We don’t need to act in isolation. By combining our efforts we can magnify our influence and better protect our interests.
Australia and New Zealand are no strangers to this. We have between us a long history of shaping international behavior, through creative and active diplomacy.
In all my years as a diplomat, I have never encountered a bilateral relationship where there is such a high level of trust and confidence by one partner in the other.
So it makes sense that, of all the partners Australia might wish to work with in this endeavour, New Zealand is at the very top of that list.
Unity need not be uniformity. What distinguishes us is also an asset.
New Zealand brings a strategic value to the region and the world in its own right.
Your voice carries moral weight.
Your strong Pacific connections both by virtue of strong Maori whakapapa links to the region and your Pasifika populations – means that you speak with authenticity to our Pacific partners.
In concluding, I want to draw out a few points for you to consider, as you work your way through these issues in New Zealand.
First, the Australian way is not the only way. Every country’s sovereign interests are different.
Second, we are in an iterative process. We are dealing with a system that is still in flux. So whatever policy frame we come up with, needs to be looked at time and again, to make sure we are still meeting our needs.
Third, all this is hard. It is challenging enough to develop responses to global issues using existing tools. To do that while deploying new tools differently, or creating new systems, is much easier said than done.
In part that’s because it needs to be done transparently. In a democracy, this will require working to build public understanding and support for a different way of doing things.
Navigating the way to strike a balance between competing national interests, creating public licence and managing complex international relationships will test politicians and policymakers alike.
If you’re after a professional challenge, then perhaps there is no better time to be working in the security sector.
It’s a sentiment that I know Allan Gyngell would share.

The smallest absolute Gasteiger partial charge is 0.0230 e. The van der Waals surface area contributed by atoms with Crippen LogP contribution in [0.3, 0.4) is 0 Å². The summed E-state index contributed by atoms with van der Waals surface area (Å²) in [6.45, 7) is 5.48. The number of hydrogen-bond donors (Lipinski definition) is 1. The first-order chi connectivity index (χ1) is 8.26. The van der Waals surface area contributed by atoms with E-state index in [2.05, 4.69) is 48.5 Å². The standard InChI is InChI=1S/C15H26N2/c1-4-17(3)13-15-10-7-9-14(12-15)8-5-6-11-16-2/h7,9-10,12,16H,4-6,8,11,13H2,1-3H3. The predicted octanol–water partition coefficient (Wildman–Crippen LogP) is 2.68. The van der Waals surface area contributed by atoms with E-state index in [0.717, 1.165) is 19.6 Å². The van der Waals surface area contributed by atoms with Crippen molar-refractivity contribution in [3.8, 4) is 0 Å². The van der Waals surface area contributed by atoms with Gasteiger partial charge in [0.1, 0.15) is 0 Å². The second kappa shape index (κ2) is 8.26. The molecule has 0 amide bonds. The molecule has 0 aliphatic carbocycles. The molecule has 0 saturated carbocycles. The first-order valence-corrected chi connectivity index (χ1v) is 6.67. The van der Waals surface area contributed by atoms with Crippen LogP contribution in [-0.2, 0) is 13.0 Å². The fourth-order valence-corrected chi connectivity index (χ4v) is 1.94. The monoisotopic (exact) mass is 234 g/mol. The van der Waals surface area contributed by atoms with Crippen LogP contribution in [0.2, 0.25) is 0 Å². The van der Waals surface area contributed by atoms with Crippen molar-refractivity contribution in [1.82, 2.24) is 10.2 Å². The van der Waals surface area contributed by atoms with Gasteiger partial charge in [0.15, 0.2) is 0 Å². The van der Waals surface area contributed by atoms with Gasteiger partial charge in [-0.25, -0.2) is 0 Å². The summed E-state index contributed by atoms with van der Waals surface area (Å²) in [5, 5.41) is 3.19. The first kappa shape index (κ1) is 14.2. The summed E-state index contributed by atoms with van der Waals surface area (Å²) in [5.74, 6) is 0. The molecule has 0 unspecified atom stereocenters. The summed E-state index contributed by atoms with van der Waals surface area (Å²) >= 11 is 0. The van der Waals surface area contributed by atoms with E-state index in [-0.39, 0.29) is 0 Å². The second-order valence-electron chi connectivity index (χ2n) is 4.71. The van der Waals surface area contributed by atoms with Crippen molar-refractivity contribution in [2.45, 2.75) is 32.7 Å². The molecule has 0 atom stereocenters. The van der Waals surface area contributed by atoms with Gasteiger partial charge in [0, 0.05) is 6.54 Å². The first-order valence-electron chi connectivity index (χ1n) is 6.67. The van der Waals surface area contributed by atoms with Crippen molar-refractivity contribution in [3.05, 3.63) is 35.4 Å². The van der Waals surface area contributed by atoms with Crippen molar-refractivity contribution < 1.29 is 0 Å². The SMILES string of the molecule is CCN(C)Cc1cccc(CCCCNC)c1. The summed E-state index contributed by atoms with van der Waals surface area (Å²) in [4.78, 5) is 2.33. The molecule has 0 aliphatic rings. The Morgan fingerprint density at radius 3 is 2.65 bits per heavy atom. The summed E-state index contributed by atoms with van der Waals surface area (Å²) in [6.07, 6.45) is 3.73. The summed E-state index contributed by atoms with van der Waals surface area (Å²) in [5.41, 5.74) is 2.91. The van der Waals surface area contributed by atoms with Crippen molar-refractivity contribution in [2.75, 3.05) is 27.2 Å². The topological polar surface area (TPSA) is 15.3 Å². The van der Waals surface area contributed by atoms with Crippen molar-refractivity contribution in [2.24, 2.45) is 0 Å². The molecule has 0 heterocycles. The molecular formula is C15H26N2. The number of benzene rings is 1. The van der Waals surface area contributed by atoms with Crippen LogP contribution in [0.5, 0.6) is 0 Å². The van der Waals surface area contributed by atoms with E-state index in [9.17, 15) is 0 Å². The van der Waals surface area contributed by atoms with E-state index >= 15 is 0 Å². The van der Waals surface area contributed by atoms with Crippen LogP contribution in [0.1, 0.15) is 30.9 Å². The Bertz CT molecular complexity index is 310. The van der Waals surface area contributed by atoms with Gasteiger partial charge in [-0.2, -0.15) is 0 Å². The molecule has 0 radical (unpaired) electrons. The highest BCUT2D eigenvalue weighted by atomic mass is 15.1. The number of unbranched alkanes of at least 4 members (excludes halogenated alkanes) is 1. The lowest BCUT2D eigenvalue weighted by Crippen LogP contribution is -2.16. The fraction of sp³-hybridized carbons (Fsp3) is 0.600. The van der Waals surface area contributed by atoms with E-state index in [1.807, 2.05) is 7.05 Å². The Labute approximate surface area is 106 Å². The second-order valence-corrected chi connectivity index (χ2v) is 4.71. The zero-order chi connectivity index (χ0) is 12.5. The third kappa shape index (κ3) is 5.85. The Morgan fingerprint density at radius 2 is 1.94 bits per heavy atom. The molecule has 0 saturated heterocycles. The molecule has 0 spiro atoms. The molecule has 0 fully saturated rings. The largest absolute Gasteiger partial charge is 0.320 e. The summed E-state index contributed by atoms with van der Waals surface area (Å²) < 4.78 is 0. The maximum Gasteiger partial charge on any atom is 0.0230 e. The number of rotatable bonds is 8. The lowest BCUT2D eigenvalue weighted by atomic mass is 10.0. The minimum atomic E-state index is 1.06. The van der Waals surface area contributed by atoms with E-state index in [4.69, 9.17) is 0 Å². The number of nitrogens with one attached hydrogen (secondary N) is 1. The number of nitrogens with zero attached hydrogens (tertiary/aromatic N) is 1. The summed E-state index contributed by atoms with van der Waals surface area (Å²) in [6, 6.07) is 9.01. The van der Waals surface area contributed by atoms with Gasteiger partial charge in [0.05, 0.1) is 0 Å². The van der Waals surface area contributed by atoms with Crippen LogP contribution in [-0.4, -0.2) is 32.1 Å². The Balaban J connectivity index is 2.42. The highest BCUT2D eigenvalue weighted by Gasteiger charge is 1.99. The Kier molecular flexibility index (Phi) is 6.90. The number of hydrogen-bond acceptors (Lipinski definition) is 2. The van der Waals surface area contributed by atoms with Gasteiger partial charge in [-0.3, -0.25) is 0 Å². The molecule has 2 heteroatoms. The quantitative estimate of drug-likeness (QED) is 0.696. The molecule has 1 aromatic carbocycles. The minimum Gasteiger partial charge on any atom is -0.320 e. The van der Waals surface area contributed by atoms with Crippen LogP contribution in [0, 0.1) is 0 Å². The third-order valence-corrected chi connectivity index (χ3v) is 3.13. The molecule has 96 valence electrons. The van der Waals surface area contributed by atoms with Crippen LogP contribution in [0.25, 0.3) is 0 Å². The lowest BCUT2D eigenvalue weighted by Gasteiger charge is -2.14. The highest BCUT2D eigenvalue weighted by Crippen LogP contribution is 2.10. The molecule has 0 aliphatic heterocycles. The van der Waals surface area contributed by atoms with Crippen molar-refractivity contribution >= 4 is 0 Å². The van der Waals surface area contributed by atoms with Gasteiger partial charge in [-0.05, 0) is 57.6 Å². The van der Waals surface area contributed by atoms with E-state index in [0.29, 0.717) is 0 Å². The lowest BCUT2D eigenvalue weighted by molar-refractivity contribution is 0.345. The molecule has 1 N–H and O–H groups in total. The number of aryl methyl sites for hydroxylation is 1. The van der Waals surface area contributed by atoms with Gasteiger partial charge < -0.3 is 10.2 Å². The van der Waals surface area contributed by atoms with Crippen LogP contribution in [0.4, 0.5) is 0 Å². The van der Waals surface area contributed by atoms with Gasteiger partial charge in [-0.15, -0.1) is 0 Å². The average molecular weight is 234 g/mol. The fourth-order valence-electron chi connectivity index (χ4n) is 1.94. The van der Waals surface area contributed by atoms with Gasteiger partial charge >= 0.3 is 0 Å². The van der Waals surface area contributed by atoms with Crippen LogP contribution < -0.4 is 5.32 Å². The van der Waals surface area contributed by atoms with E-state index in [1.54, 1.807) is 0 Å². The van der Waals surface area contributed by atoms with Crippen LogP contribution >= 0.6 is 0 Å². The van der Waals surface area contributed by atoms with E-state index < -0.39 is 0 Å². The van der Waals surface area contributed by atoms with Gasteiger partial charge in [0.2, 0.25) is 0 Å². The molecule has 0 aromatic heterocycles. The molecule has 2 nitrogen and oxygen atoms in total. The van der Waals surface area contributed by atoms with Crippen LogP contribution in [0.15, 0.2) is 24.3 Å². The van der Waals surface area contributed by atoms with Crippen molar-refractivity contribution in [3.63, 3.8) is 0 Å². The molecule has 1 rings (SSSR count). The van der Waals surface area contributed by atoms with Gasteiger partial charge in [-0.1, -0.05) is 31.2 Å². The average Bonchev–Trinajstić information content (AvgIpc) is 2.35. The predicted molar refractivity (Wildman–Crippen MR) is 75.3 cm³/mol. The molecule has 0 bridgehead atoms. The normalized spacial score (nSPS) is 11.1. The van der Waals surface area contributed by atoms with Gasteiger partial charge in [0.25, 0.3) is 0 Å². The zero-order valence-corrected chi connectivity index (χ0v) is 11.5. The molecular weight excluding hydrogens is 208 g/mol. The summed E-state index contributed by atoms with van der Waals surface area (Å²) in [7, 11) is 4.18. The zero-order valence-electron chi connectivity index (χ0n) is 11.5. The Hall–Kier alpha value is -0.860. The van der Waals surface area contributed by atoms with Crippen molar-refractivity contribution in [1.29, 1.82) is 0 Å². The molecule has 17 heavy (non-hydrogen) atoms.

In a beautiful tribute soon after his death, Allan’s podcast co-host Darren Lim said:
In our final phone call less than two weeks ago, when it was clear that his continued participation on the podcast was unlikely, Allan expressed frustration that he was being substituted off the field at possibly the most important moment for Australian foreign policy in his lifetime. His motivation to continue the conversation, to continue the inquiry, and to continue the mission of the AIIA – to help Australians know more, understand more, and engage more in international affairs – was undimmed.
May that be an inspiration to all of us.
Thank you all for your attention.
Tēnā koutou, tēnā koutou, tēnā tatou katoa.
 IMF World Economic Outlook, April 2023, URL: World Economic Outlook, April 2023: A Rocky Recovery (imf.org) Accessed 9 May 2023
 Defined by the World Economic Forum as ‘a cluster of related global risks with compounding effects, such that the overall impact exceeds the sum of each part’ – WEF Global Risks Report 2023, URL: Global Risks Report 2023 | World Economic Forum | World Economic Forum (weforum.org)
 Gyngell, A., Fear of Abandonment: Australia in the World since 1942 (2017, LaTrobe University Press), p.359
 Senator the Hon Penny Wong, Minister for Foreign Affairs, National Press Club Address: Australian Interests in a Regional Balance of Power, 17 April 2023, National Press Club Address, Australian interests in a regional balance of power | Australian Minister for Foreign Affairs (foreignminister.gov.au)
 ‘National Defence: Defence Strategic Review 2023’ published 24 April 2023, Page 34. URL: National Defence: Defence Strategic Review 2023 | About | Defence